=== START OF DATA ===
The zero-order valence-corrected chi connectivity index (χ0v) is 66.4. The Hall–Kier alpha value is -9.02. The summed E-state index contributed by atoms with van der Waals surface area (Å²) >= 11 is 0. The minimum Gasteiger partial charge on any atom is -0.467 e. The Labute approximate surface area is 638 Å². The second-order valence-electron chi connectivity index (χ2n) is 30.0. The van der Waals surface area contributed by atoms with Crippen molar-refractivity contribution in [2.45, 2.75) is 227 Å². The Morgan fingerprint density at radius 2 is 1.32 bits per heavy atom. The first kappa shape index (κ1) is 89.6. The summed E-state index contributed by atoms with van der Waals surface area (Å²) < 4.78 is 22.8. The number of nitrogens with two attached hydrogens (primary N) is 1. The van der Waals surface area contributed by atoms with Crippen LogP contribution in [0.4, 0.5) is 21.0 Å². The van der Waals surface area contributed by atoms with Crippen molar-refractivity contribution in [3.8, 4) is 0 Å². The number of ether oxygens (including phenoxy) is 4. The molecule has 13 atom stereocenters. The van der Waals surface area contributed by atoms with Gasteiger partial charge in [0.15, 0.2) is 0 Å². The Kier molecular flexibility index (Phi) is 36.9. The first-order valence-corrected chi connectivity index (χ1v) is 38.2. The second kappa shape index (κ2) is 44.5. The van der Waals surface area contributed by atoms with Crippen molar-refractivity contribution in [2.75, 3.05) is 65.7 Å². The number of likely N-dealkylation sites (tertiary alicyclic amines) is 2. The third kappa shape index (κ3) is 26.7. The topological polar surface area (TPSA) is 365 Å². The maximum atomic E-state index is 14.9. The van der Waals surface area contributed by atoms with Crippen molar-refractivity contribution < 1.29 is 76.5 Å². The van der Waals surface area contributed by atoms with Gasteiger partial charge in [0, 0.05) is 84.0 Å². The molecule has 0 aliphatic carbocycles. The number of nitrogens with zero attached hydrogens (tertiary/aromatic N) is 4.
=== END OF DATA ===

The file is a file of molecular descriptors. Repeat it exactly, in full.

The zero-order valence-corrected chi connectivity index (χ0v) is 66.4. The Hall–Kier alpha value is -9.02. The summed E-state index contributed by atoms with van der Waals surface area (Å²) >= 11 is 0. The minimum Gasteiger partial charge on any atom is -0.467 e. The Labute approximate surface area is 638 Å². The second-order valence-electron chi connectivity index (χ2n) is 30.0. The van der Waals surface area contributed by atoms with Crippen molar-refractivity contribution in [2.45, 2.75) is 227 Å². The Morgan fingerprint density at radius 2 is 1.32 bits per heavy atom. The first kappa shape index (κ1) is 89.6. The summed E-state index contributed by atoms with van der Waals surface area (Å²) < 4.78 is 22.8. The number of nitrogens with two attached hydrogens (primary N) is 1. The van der Waals surface area contributed by atoms with Crippen LogP contribution in [0.4, 0.5) is 21.0 Å². The van der Waals surface area contributed by atoms with Crippen molar-refractivity contribution in [3.8, 4) is 0 Å². The number of ether oxygens (including phenoxy) is 4. The molecule has 13 atom stereocenters. The van der Waals surface area contributed by atoms with Gasteiger partial charge in [0.15, 0.2) is 0 Å². The Kier molecular flexibility index (Phi) is 36.9. The first-order valence-corrected chi connectivity index (χ1v) is 38.2. The second kappa shape index (κ2) is 44.5. The van der Waals surface area contributed by atoms with Crippen molar-refractivity contribution in [2.75, 3.05) is 65.7 Å². The number of likely N-dealkylation sites (tertiary alicyclic amines) is 2. The third kappa shape index (κ3) is 26.7. The topological polar surface area (TPSA) is 365 Å². The maximum atomic E-state index is 14.9. The van der Waals surface area contributed by atoms with Crippen molar-refractivity contribution < 1.29 is 76.5 Å². The van der Waals surface area contributed by atoms with Gasteiger partial charge in [0, 0.05) is 84.0 Å². The molecule has 0 aliphatic carbocycles. The number of nitrogens with zero attached hydrogens (tertiary/aromatic N) is 4.